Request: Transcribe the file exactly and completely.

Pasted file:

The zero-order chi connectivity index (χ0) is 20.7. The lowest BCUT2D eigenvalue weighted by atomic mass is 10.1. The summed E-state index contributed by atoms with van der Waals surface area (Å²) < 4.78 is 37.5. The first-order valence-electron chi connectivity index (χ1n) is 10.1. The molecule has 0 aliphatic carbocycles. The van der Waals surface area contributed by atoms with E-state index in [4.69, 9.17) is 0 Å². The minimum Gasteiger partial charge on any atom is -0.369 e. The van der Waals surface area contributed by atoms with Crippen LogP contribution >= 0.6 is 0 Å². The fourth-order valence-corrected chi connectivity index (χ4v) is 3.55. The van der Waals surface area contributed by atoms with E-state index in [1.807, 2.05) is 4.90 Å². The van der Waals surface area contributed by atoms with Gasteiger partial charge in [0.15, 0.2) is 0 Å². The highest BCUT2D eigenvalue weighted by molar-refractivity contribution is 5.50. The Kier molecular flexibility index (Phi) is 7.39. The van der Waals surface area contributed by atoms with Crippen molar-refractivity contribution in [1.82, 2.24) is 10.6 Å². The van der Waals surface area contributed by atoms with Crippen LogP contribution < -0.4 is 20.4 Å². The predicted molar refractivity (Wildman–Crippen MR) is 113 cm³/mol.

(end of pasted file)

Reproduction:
The zero-order chi connectivity index (χ0) is 20.7. The lowest BCUT2D eigenvalue weighted by atomic mass is 10.1. The summed E-state index contributed by atoms with van der Waals surface area (Å²) < 4.78 is 37.5. The first-order valence-electron chi connectivity index (χ1n) is 10.1. The molecule has 0 aliphatic carbocycles. The van der Waals surface area contributed by atoms with E-state index in [4.69, 9.17) is 0 Å². The minimum Gasteiger partial charge on any atom is -0.369 e. The van der Waals surface area contributed by atoms with Crippen LogP contribution >= 0.6 is 0 Å². The fourth-order valence-corrected chi connectivity index (χ4v) is 3.55. The van der Waals surface area contributed by atoms with E-state index in [1.807, 2.05) is 4.90 Å². The van der Waals surface area contributed by atoms with Gasteiger partial charge in [0.15, 0.2) is 0 Å². The highest BCUT2D eigenvalue weighted by molar-refractivity contribution is 5.50. The Kier molecular flexibility index (Phi) is 7.39. The van der Waals surface area contributed by atoms with Crippen molar-refractivity contribution in [1.82, 2.24) is 10.6 Å². The van der Waals surface area contributed by atoms with Crippen LogP contribution < -0.4 is 20.4 Å². The predicted molar refractivity (Wildman–Crippen MR) is 113 cm³/mol.